It may be time to refocus the goal of vaccinating 70% of every country, advocates say
SARAH MCCAMMON, HOST:
Two years ago today, the World Health Organization made it official and declared that the COVID-19 outbreak was a pandemic. Since then, more than 6 million people have died of COVID, with nearly 1 million deaths in the U.S. Vaccines have slowed the pace of the outbreak, and world leaders have set a goal of vaccinating 70% of people in every country. But some public health advocates say it's time to refocus that plan. NPR's Nurith Aizenman reports.
NURITH AIZENMAN, BYLINE: This target of vaccinating 70% of the world's population against COVID was originally proposed by the World Health Organization, but President Biden made the goal a major priority last September and put a deadline on it - fall 2022. Gayle Smith was coordinator of the United States's global COVID response.
GAYLE SMITH: I think our thinking at the time was that the world had not embraced the level of ambition that was needed to really get moving on ramping up global vaccination coverage.
AIZENMAN: Wealthy countries had taken 80% of the vaccine supply. And in the lowest income countries, less than 10% of people had gotten a jab. Fixing that within a year was always going to be hard.
SMITH: There's absolutely no question about it.
AIZENMAN: But largely due to a ramp up in donations, most significantly from the United States, the supply crunch has started to ease. And yet, in lower, middle-income countries, more than half of the population still hasn't gotten a vaccine. And in the poorest countries, the needle has barely moved. In Africa, less than 13% of the population is fully vaccinated. Smith, who's now CEO of the ONE Campaign, a global health advocacy group, says for low-income countries, at this stage...
SMITH: I am less focused, quite frankly, on, will we get to 70% by September and more focused on, can we get well over 9%? Can we get to 20%, 30%, 40%, even 50%?
AIZENMAN: She says, for that to happen, the international community needs to invest a lot more into all the other steps to getting shots into people's arms - storage, transportation, health workers, campaigns to counter misinformation. Matt Linley is with Airfinity, an independent, London-based analytics company. He says, because of all the logistical barriers on average, low-income countries have only managed to use 45% of the doses they've gotten so far.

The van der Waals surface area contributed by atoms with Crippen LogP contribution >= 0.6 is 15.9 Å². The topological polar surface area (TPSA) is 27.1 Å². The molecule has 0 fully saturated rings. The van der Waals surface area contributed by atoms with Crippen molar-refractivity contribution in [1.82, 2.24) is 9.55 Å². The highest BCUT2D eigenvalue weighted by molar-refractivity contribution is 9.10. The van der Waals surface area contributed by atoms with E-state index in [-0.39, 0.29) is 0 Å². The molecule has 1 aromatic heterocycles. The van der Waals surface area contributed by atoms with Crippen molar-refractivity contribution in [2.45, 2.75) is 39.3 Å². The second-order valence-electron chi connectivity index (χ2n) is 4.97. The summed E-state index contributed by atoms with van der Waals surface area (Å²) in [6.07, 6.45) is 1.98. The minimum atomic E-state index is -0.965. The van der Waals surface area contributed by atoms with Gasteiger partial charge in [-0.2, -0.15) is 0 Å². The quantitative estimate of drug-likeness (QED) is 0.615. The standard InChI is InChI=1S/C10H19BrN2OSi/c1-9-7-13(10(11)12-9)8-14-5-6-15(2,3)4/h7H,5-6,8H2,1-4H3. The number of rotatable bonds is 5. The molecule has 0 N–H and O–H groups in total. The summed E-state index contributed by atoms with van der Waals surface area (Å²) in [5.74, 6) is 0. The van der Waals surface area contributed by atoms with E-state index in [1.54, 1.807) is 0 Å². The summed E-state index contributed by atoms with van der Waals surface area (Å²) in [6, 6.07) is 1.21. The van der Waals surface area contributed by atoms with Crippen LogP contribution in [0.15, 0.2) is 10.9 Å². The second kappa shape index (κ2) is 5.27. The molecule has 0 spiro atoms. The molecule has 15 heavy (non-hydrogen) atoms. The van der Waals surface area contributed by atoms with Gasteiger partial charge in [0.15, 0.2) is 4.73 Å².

MATT LINLEY: So they're really struggling, even with a smaller amount of supply. The issue is struggling to roll out the supply they have rather than access.
AIZENMAN: Shabir Mahdi is a prominent vaccine researcher at South Africa's University of Witwatersrand. He worries that in his country, the 70% goal has actually become a harmful distraction.
SHABIR MADHI: We seem to have lost perspective as to what the major goal of vaccines are at this point in time and where it's going to yield the greatest public health benefit.
AIZENMAN: He notes that the 70% target was set back when scientists thought that if you got that many people immunized, the world would drastically limit the spread of the virus.
MADHSI: That calculus has changed completely.
AIZENMAN: It's become clear the new dominant omicron variant is so much more transmissible than the earlier version, and that immunity against infection doesn't last. But immunity against severe disease is durable. And so Madhi says the focus now needs to be on vaccinating people over age 50 and others who are especially vulnerable to COVID's worst consequences. Mahdi wants an all-out push to get 90% of those people vaccinated.
MADHSI: That will be much more efficient use of vaccines.
AIZENMAN: And, he says, a much more efficient use of limited resources. Nurith Aizenman, NPR News.
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